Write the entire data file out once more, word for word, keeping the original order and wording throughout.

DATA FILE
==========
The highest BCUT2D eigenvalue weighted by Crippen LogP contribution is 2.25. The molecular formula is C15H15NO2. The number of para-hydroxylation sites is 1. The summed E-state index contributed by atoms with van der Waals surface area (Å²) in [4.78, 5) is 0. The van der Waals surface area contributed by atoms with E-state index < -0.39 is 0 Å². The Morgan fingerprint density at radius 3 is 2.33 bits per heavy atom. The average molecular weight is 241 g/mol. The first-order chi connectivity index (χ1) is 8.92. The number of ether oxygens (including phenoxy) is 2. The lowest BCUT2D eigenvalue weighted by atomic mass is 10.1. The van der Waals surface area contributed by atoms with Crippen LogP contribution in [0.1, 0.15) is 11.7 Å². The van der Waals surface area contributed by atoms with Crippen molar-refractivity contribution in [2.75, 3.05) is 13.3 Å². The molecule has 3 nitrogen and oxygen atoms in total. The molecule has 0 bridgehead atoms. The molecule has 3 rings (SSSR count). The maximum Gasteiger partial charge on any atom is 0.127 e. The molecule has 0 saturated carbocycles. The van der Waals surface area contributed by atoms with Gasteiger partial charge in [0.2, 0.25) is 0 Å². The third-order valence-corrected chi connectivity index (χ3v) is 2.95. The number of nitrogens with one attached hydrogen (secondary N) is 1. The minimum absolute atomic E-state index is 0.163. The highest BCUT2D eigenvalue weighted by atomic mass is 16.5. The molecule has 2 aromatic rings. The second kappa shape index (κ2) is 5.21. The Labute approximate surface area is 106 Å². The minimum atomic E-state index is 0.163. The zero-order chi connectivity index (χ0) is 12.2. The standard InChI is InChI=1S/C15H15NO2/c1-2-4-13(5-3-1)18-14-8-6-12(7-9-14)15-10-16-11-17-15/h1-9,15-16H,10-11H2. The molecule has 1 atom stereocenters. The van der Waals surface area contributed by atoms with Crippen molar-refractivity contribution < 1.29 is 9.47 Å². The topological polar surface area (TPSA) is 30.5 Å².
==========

The highest BCUT2D eigenvalue weighted by Crippen LogP contribution is 2.25. The molecular formula is C15H15NO2. The number of para-hydroxylation sites is 1. The summed E-state index contributed by atoms with van der Waals surface area (Å²) in [4.78, 5) is 0. The van der Waals surface area contributed by atoms with E-state index < -0.39 is 0 Å². The Morgan fingerprint density at radius 3 is 2.33 bits per heavy atom. The average molecular weight is 241 g/mol. The first-order chi connectivity index (χ1) is 8.92. The number of ether oxygens (including phenoxy) is 2. The lowest BCUT2D eigenvalue weighted by atomic mass is 10.1. The van der Waals surface area contributed by atoms with Crippen LogP contribution in [0.1, 0.15) is 11.7 Å². The van der Waals surface area contributed by atoms with Crippen molar-refractivity contribution in [2.75, 3.05) is 13.3 Å². The molecule has 3 nitrogen and oxygen atoms in total. The molecule has 0 bridgehead atoms. The molecule has 3 rings (SSSR count). The maximum Gasteiger partial charge on any atom is 0.127 e. The molecule has 0 saturated carbocycles. The van der Waals surface area contributed by atoms with Gasteiger partial charge in [0.2, 0.25) is 0 Å². The third-order valence-corrected chi connectivity index (χ3v) is 2.95. The number of nitrogens with one attached hydrogen (secondary N) is 1. The minimum absolute atomic E-state index is 0.163. The highest BCUT2D eigenvalue weighted by atomic mass is 16.5. The molecule has 2 aromatic rings. The second kappa shape index (κ2) is 5.21. The Labute approximate surface area is 106 Å². The minimum atomic E-state index is 0.163. The zero-order chi connectivity index (χ0) is 12.2. The standard InChI is InChI=1S/C15H15NO2/c1-2-4-13(5-3-1)18-14-8-6-12(7-9-14)15-10-16-11-17-15/h1-9,15-16H,10-11H2. The molecule has 1 atom stereocenters. The van der Waals surface area contributed by atoms with Crippen molar-refractivity contribution < 1.29 is 9.47 Å². The topological polar surface area (TPSA) is 30.5 Å².